For a decade, YouTube has been at the top of video streaming platforms, primarily driven by users’ interest in music, but that trend seems to have changed in recent times.
The platform has witnessed a change in the nature of its audience over the past years, as another competitor to music clips has emerged, which are children’s songs and educational clips directed at them.
To highlight the most viewed videos, visualcapitalist has put together a list of 20 videos, which reveal the high demand for children’s content and how it has stacked up against other types of content offered on the platform as of August 2023.
On the following graphic, video clips for children appear in green, while music clips appear in pink.
Most viewed clips
At the top of the list is the children’s video “Baby Shark”, which was launched in 2016 by children’s education brand Pinkfong.
In January 2021, the video clip crossed the 10 billion watch mark on YouTube, becoming the first clip to achieve this number.
Of the top 20 YouTube videos, 9 offer content specifically for kids, as shown in the following tables:
The “Baby Shark” clip, which has garnered 13 billion views, surpasses the “Despacito” clip by singer Luis Fonsi, which comes in second place, with about 8 billion views.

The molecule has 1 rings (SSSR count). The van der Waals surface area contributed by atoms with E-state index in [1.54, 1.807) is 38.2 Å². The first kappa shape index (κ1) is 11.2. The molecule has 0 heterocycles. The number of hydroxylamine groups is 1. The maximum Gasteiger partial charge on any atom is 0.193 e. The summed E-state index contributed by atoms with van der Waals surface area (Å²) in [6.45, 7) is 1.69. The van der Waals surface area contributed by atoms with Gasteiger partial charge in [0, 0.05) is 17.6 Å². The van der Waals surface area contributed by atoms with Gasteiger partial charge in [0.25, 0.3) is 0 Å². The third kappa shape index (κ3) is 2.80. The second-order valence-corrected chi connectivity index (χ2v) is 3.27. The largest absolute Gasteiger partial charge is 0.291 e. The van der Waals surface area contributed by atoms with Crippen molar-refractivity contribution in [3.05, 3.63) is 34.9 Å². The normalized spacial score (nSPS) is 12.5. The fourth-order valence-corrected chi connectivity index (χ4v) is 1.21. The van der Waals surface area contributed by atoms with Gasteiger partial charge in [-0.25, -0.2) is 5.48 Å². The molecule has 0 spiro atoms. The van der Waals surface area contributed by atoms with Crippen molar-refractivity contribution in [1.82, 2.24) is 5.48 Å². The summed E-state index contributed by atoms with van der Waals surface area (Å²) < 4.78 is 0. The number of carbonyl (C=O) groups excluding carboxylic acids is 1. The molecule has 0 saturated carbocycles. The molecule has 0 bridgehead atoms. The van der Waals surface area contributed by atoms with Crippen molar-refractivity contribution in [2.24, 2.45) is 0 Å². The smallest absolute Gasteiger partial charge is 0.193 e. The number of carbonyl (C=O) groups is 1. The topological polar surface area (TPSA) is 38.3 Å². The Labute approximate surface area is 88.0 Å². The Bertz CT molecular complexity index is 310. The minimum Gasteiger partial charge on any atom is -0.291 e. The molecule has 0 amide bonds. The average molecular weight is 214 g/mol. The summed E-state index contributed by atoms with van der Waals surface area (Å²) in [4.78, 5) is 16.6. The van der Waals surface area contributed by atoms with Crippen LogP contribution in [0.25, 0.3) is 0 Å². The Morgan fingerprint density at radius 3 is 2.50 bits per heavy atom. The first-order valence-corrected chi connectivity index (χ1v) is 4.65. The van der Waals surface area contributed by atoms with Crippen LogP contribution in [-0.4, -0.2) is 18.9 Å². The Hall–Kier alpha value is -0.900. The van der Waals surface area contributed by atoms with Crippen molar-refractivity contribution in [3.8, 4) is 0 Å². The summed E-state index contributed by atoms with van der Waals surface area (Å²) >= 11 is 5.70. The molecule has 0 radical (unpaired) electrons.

Children’s songs return again in third place, with the “Johnny Yes Papa” clip, with 6.7 billion views, then the “Bath Song” in fourth place, with 6.3 billion views.
And in fifth place comes the song “Shape of You” by the singer “Ed Sheeran” with 6 billion views, then the clip of the song “See You Again” with 5.9 billion views.
And the seventh and eighth place is occupied by two songs for children, with more than 5 billion views.
Why top children’s songs?
While the rise in popularity of nursery rhymes on YouTube may be explained by several reasons such as catchy music and familiar lyrics that make them easy to memorize, research suggests other reasons.
According to a study by the “Pew” Institute for Research, the YouTube platform works to provide content directed to children in a large way.
According to the study, 81% of parents with children 11 years old or younger allow their children to watch YouTube clips, while 35% of these children follow the platform regularly.
From a market point of view, this is profitable for YouTube, which prompted it to acquire Cocomelon, and other popular children’s channels, in a deal estimated at $ 3 billion in 2021.